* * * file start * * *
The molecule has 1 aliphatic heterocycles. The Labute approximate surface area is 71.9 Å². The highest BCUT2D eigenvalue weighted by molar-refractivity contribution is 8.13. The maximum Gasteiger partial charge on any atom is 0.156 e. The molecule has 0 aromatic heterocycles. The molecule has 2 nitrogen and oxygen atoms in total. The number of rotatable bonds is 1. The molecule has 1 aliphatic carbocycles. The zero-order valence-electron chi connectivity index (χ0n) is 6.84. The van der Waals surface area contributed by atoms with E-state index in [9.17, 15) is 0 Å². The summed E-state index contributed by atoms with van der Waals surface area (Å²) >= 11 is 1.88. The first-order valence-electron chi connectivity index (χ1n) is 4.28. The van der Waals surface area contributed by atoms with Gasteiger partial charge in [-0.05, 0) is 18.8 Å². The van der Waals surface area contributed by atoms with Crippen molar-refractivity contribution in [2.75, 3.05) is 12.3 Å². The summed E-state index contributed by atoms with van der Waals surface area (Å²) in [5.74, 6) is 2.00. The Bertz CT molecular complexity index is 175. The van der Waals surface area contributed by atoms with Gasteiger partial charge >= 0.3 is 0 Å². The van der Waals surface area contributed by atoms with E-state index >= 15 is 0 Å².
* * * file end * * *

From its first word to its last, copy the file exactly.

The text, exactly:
The molecule has 1 aliphatic heterocycles. The Labute approximate surface area is 71.9 Å². The highest BCUT2D eigenvalue weighted by molar-refractivity contribution is 8.13. The maximum Gasteiger partial charge on any atom is 0.156 e. The molecule has 0 aromatic heterocycles. The molecule has 2 nitrogen and oxygen atoms in total. The number of rotatable bonds is 1. The molecule has 1 aliphatic carbocycles. The zero-order valence-electron chi connectivity index (χ0n) is 6.84. The van der Waals surface area contributed by atoms with E-state index in [9.17, 15) is 0 Å². The summed E-state index contributed by atoms with van der Waals surface area (Å²) >= 11 is 1.88. The first-order valence-electron chi connectivity index (χ1n) is 4.28. The van der Waals surface area contributed by atoms with Gasteiger partial charge in [-0.05, 0) is 18.8 Å². The van der Waals surface area contributed by atoms with Crippen molar-refractivity contribution in [2.75, 3.05) is 12.3 Å². The summed E-state index contributed by atoms with van der Waals surface area (Å²) in [5.74, 6) is 2.00. The Bertz CT molecular complexity index is 175. The van der Waals surface area contributed by atoms with Gasteiger partial charge >= 0.3 is 0 Å². The van der Waals surface area contributed by atoms with E-state index >= 15 is 0 Å².